Continued Polarization Between Environmental NGOs and Industry Groups

In the United States, serious attempts have been made in recent years to reconcile past differences between industry groups and environmentalist organizations in order to understand each other’s perspective more clearly and help accelerate progress in the testing of chemicals. These efforts, however, appear to be short­lived. A PBS special investigative television program shown in the United States called “Trade Secrets” portrayed an alleged massive cover-up by the American Chemistry Council and its sister organization, the American Vinyl Institute over health problems experienced by employees working with vinyl chloride monomer in the 1950s and 1960s. Subsequent rebuttal statements as to the film’s perspec­tive and bias, made by the American Chemistry Council, only enflamed Environ­mental Defense and the Environmental Working Group, who became occupied in distributing the video of the PBS program to State and Local Governments around the nation, together with a commentary on the lack of trust with which the public should regard the chemical industry.

While this has nothing to do with pigments per se, it has everything to do with explaining why polarization still continues between industry and NGOs.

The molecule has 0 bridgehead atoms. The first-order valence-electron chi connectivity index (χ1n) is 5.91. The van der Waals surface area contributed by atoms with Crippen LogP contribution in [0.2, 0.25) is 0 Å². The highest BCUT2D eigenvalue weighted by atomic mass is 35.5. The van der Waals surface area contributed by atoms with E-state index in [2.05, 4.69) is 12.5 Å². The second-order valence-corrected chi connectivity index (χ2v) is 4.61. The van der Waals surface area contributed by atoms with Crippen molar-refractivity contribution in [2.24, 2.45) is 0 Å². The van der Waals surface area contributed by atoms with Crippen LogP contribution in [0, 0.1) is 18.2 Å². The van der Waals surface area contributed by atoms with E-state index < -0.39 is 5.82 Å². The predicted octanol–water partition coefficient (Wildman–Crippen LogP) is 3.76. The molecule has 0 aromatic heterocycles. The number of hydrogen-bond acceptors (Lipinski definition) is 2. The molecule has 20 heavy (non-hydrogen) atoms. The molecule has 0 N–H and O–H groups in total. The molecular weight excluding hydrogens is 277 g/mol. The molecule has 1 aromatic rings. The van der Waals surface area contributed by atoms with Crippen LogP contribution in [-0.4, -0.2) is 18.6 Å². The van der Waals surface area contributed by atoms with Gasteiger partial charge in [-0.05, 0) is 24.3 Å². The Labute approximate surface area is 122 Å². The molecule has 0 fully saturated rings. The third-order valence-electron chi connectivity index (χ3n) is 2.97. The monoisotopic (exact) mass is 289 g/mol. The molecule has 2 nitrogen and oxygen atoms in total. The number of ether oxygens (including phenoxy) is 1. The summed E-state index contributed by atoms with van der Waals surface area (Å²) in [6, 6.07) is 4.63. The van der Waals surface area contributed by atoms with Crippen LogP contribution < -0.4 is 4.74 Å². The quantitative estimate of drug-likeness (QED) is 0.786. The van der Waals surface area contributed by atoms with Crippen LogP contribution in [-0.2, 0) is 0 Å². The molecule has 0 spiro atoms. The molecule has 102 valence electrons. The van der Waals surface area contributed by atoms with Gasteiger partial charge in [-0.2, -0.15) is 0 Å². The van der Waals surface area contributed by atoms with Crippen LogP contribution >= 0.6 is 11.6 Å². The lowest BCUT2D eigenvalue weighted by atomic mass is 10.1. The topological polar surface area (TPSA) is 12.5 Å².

In the early 1990s I had the opportunity of participating with a group from CPMA in a meeting with one of the chief environmentalist action groups in the United States. While there, I explained that my company, in addition to its pig­ments production facilities in the United States, had similar facilities in Europe. I still remember the comment made by one well-meaning environmentalist who told me in no uncertain manner that our United States manufacturing facilities were unwelcome to his group, and that we could do no better than to produce our HPPs exclusively in Europe and import them into USA! Today, when industry hears of the need for “greater transparency,” and the public’s “right to know,” it sometimes translates this into “a need for greater transparency, so that the NGOs can use the raw data provided for their own benefit, and interpret it in ways that maximize their position before the public”. Obviously, this is an area where much improvement is still critical.


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